Mexico exhumes body of student killed when 43 disappeared

2015-11-05 07:54


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San Miguel Tecomatlan - Mexican and Argentine experts on Wednesday exhumed the body of a student who was found dead with his face skinned off hours after 43 of his colleagues disappeared at the hands of police and a drug gang.

Julio Cesar Mondragon's remains were taken to Mexico City, where they are to undergo new testing. An independent panel formed by the Inter-American Commission on Human Rights determined that a first autopsy was marred by inconsistencies and contradictions. Mondragon's family demanded new tests.

Mondragon was one of six people killed in September 2014 in Iguala, a city in the southern state of Guerrero, when students from the Raul Isidro Burgos Rural Teachers College of Ayotzinapa were attacked while commandeering buses for a protest. The cases of the three students and three bystanders slain have been mostly forgotten in the furor over the 43 missing students, whose fate is still unknown more than a year later.

The same group of experts previously dismantled the government's official version that the 43 students were killed and incinerated in a giant pyre at a trash dump, saying the fire described in the attorney general's investigation could not have occurred.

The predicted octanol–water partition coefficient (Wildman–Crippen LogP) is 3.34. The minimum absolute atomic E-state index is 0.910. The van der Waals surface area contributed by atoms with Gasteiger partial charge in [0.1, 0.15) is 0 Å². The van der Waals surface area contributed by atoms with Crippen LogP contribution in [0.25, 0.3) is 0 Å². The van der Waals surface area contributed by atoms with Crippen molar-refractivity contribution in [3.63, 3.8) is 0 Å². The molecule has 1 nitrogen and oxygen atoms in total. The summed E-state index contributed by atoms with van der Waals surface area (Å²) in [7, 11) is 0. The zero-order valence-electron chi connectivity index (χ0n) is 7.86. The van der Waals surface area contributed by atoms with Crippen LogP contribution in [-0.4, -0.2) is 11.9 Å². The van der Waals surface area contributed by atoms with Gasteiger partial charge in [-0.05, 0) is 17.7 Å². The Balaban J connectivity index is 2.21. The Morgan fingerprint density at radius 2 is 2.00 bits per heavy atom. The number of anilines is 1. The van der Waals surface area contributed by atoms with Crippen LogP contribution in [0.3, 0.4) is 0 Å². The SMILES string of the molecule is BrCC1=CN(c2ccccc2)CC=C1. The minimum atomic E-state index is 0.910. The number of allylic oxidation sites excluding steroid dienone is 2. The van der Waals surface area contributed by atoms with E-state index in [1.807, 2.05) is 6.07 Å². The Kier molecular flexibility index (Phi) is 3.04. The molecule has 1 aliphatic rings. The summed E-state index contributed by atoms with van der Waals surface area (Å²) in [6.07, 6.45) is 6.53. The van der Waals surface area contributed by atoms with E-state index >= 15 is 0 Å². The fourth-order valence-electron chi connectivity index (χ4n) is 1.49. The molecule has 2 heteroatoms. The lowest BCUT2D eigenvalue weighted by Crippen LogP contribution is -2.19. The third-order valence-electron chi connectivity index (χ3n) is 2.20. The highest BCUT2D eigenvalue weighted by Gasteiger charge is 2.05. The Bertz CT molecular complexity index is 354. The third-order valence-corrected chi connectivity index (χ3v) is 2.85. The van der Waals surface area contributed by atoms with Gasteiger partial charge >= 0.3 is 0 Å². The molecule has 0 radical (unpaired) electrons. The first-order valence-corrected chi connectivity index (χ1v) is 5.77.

Mondragon, 22, was married with a 2-month-old child when he was killed.

Terror tactic

His original autopsy, conducted by the state prosecutor, said the skin on his face could have been peeled off by a knife, a terror tactic known to be used by drug cartels on their victims. But the same report also said an animal might have been responsible for the disfiguring, a possibility that his family called a "mockery".

The independent experts for the Inter-American Commission on Human Rights concluded Mondragon's body showed "visible signs of torture," but the state investigation made no mention of that.

Mondragon's family has accused local, state and federal authorities of hindering the investigation and asked for experts from the Argentine Forensic Anthropology Team to be present at the body's exhumation. The Argentines have also analysed evidence in the case of the missing 43 students.

Cuitlahuac Mondragon, the slain man's uncle, said the decision to exhume the corpse was difficult because it caused the family to relive the nightmare, but said it was necessary.

"All we ask for is the truth," he said.

Read more on:    mexico

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